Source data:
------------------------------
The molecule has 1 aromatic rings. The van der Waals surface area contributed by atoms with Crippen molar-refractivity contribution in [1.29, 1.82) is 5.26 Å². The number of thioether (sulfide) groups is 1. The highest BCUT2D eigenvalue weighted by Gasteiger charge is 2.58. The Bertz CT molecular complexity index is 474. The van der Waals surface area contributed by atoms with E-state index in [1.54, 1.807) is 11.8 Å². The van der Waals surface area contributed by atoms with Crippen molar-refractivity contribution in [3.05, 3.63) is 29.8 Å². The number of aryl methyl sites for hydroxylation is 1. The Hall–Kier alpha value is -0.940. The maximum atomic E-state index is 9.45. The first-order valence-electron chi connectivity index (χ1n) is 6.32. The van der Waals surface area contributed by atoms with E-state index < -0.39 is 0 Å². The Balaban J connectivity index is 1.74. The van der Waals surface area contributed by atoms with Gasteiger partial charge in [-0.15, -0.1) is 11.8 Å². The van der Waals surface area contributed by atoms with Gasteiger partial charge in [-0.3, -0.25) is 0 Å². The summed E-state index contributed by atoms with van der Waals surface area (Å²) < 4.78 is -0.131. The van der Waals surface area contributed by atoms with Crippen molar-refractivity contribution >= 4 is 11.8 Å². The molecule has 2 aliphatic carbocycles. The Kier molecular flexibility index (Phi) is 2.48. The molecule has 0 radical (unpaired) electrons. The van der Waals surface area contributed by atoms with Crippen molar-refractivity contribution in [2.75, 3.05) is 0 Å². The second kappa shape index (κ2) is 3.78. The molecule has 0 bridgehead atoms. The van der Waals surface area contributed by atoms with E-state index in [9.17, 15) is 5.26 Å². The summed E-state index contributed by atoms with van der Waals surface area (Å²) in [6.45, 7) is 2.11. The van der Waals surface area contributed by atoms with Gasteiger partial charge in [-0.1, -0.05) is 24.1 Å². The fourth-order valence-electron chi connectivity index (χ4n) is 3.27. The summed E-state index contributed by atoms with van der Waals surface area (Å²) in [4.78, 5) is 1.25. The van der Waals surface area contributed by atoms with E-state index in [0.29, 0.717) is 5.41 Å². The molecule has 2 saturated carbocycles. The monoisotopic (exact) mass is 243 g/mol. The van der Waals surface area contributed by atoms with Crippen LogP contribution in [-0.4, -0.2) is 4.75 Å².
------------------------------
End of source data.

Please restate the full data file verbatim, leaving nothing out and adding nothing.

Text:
The molecule has 1 aromatic rings. The van der Waals surface area contributed by atoms with Crippen molar-refractivity contribution in [1.29, 1.82) is 5.26 Å². The number of thioether (sulfide) groups is 1. The highest BCUT2D eigenvalue weighted by Gasteiger charge is 2.58. The Bertz CT molecular complexity index is 474. The van der Waals surface area contributed by atoms with E-state index in [1.54, 1.807) is 11.8 Å². The van der Waals surface area contributed by atoms with Crippen molar-refractivity contribution in [3.05, 3.63) is 29.8 Å². The number of aryl methyl sites for hydroxylation is 1. The Hall–Kier alpha value is -0.940. The maximum atomic E-state index is 9.45. The first-order valence-electron chi connectivity index (χ1n) is 6.32. The van der Waals surface area contributed by atoms with E-state index < -0.39 is 0 Å². The Balaban J connectivity index is 1.74. The van der Waals surface area contributed by atoms with Gasteiger partial charge in [-0.15, -0.1) is 11.8 Å². The van der Waals surface area contributed by atoms with Gasteiger partial charge in [-0.3, -0.25) is 0 Å². The summed E-state index contributed by atoms with van der Waals surface area (Å²) < 4.78 is -0.131. The van der Waals surface area contributed by atoms with Crippen molar-refractivity contribution >= 4 is 11.8 Å². The molecule has 2 aliphatic carbocycles. The Kier molecular flexibility index (Phi) is 2.48. The molecule has 0 radical (unpaired) electrons. The van der Waals surface area contributed by atoms with Crippen molar-refractivity contribution in [2.75, 3.05) is 0 Å². The second kappa shape index (κ2) is 3.78. The molecule has 0 bridgehead atoms. The van der Waals surface area contributed by atoms with E-state index in [9.17, 15) is 5.26 Å². The summed E-state index contributed by atoms with van der Waals surface area (Å²) in [6.45, 7) is 2.11. The van der Waals surface area contributed by atoms with Gasteiger partial charge in [-0.1, -0.05) is 24.1 Å². The fourth-order valence-electron chi connectivity index (χ4n) is 3.27. The summed E-state index contributed by atoms with van der Waals surface area (Å²) in [4.78, 5) is 1.25. The van der Waals surface area contributed by atoms with E-state index in [0.29, 0.717) is 5.41 Å². The molecule has 2 saturated carbocycles. The monoisotopic (exact) mass is 243 g/mol. The van der Waals surface area contributed by atoms with Crippen LogP contribution in [-0.4, -0.2) is 4.75 Å².